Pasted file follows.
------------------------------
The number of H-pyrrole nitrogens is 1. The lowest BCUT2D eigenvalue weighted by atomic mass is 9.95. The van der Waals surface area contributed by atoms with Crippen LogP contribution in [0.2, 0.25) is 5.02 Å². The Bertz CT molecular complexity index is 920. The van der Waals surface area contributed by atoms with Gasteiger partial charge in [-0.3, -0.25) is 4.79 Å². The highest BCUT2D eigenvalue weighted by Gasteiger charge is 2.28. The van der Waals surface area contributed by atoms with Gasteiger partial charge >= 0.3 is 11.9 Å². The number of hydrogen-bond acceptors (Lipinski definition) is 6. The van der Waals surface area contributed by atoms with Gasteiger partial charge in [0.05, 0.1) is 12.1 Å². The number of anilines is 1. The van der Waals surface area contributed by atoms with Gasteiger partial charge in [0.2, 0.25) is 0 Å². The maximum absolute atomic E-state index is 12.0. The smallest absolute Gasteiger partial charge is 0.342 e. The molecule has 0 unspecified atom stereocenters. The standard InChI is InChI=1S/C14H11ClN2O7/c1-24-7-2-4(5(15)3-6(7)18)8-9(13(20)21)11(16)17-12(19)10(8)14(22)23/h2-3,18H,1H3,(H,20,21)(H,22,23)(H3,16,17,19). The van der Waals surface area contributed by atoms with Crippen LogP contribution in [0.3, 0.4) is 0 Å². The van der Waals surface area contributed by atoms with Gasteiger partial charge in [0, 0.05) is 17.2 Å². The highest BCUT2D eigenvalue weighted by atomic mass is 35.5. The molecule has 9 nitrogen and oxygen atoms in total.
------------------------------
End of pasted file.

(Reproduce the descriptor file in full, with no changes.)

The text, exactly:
The number of H-pyrrole nitrogens is 1. The lowest BCUT2D eigenvalue weighted by atomic mass is 9.95. The van der Waals surface area contributed by atoms with Crippen LogP contribution in [0.2, 0.25) is 5.02 Å². The Bertz CT molecular complexity index is 920. The van der Waals surface area contributed by atoms with Gasteiger partial charge in [-0.3, -0.25) is 4.79 Å². The highest BCUT2D eigenvalue weighted by Gasteiger charge is 2.28. The van der Waals surface area contributed by atoms with Gasteiger partial charge >= 0.3 is 11.9 Å². The number of hydrogen-bond acceptors (Lipinski definition) is 6. The van der Waals surface area contributed by atoms with Gasteiger partial charge in [0.05, 0.1) is 12.1 Å². The number of anilines is 1. The van der Waals surface area contributed by atoms with Gasteiger partial charge in [0.2, 0.25) is 0 Å². The maximum absolute atomic E-state index is 12.0. The smallest absolute Gasteiger partial charge is 0.342 e. The molecule has 0 unspecified atom stereocenters. The standard InChI is InChI=1S/C14H11ClN2O7/c1-24-7-2-4(5(15)3-6(7)18)8-9(13(20)21)11(16)17-12(19)10(8)14(22)23/h2-3,18H,1H3,(H,20,21)(H,22,23)(H3,16,17,19). The van der Waals surface area contributed by atoms with Crippen LogP contribution in [0.3, 0.4) is 0 Å². The van der Waals surface area contributed by atoms with Gasteiger partial charge in [0, 0.05) is 17.2 Å². The highest BCUT2D eigenvalue weighted by atomic mass is 35.5. The molecule has 9 nitrogen and oxygen atoms in total.